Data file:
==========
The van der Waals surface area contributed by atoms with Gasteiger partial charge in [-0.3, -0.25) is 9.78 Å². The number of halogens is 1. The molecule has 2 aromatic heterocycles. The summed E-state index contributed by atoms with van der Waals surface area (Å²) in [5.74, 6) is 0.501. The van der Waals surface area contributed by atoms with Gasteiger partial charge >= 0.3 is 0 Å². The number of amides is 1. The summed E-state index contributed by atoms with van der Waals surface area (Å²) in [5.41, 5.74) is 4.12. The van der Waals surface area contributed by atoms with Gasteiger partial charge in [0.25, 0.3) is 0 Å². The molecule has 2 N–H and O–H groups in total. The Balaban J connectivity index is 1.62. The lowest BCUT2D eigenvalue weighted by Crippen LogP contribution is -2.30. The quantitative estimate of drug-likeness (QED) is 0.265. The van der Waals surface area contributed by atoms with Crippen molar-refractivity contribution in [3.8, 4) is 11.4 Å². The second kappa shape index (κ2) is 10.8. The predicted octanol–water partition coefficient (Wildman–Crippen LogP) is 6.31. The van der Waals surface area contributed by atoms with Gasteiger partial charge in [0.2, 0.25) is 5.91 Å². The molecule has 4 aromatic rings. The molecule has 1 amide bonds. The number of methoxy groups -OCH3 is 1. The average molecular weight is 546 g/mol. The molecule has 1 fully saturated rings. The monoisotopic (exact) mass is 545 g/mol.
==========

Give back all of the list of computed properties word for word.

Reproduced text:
The van der Waals surface area contributed by atoms with Gasteiger partial charge in [-0.3, -0.25) is 9.78 Å². The number of halogens is 1. The molecule has 2 aromatic heterocycles. The summed E-state index contributed by atoms with van der Waals surface area (Å²) in [5.74, 6) is 0.501. The van der Waals surface area contributed by atoms with Gasteiger partial charge >= 0.3 is 0 Å². The number of amides is 1. The summed E-state index contributed by atoms with van der Waals surface area (Å²) in [5.41, 5.74) is 4.12. The van der Waals surface area contributed by atoms with Gasteiger partial charge in [0.25, 0.3) is 0 Å². The molecule has 2 N–H and O–H groups in total. The Balaban J connectivity index is 1.62. The lowest BCUT2D eigenvalue weighted by Crippen LogP contribution is -2.30. The quantitative estimate of drug-likeness (QED) is 0.265. The van der Waals surface area contributed by atoms with Crippen molar-refractivity contribution in [3.8, 4) is 11.4 Å². The second kappa shape index (κ2) is 10.8. The predicted octanol–water partition coefficient (Wildman–Crippen LogP) is 6.31. The van der Waals surface area contributed by atoms with Gasteiger partial charge in [0.2, 0.25) is 5.91 Å². The molecule has 4 aromatic rings. The molecule has 1 amide bonds. The number of methoxy groups -OCH3 is 1. The average molecular weight is 546 g/mol. The molecule has 1 fully saturated rings. The monoisotopic (exact) mass is 545 g/mol.